A Look, A Touch, And a Dip on the Dance Floor

It had been a long time since I’d met anyone promising in the romantic arena, and I’d pretty much retired the dreams I’d carried since childhood about marriage and children. I’d been settling instead for a sprinkling of dates, here and there, taking what I could get, almost forgetting that I ever wanted more.

One night on a whim I took myself out to a popular Manhattan dance spot where the lights were dim, the music was loud, and the crowd was lively. I sat at a small table surveying the scene when I spotted someone interesting across the dance floor. He looked at me, then looked away, and finally, he held my glance. Before I knew it we were playing the mating and waiting game, until the braver one of us stepped across the great divide and asked, simply, “Would you like to dance?”

We found our way easily into each other’s rhythm, and to the tune of “This Can’t Be Love,” we covered ground. As we dipped and twirled around the crowded dance floor, he whispered in my ear, “We have great dance compatibility.” I heard in his words the hint of a future, and my cautious heart began to come out of hiding.

After dancing a few numbers we stopped to catch our breath, and over drinks we got acquainted. “Do you take lessons?” he asked. “No, but I’m thinking about it. Maybe West Coast Swing.” It seemed like the right thing to say, as if I was in the know. He told me about a new club in Soho, one that he was hoping to try. Then he got down to business. Taking out his wallet he proudly showed me a picture of his son, “From an early marriage,” he explained. He quickly added, “It’s been over for years.”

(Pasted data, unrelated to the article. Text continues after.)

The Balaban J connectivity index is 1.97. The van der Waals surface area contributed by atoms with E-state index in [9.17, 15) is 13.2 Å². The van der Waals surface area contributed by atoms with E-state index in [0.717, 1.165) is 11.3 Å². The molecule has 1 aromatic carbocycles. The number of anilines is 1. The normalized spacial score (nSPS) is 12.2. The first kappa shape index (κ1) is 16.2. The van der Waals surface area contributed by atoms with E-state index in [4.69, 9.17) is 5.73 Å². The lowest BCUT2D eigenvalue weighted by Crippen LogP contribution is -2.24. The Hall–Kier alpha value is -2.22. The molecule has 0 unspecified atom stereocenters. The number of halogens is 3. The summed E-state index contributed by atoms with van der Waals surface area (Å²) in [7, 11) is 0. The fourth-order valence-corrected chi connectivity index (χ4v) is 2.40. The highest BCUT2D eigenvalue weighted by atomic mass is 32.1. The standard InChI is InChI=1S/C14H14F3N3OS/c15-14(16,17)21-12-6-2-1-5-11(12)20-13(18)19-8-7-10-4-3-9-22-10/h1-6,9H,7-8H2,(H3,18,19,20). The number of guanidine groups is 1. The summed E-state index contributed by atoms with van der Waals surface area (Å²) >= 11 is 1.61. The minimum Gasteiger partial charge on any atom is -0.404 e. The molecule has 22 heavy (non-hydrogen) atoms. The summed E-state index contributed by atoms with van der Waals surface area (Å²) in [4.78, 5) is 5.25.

I told him I’d been married once, also long ago, and I had no children. Pushing a ringlet back from my forehead he asked me for my phone number. Then he wrote his own number on a scrap of paper, and his name in case I’d already forgotten. Richard.

We had our first date a week later. It was an easy evening with good conversation in a dark, crowded restaurant. Over shrimp curry and chicken tandoori, he told me about his good friend, Carol, whom he often went dancing with. She’d recently fallen in love, and he was hoping that would happen for him, too.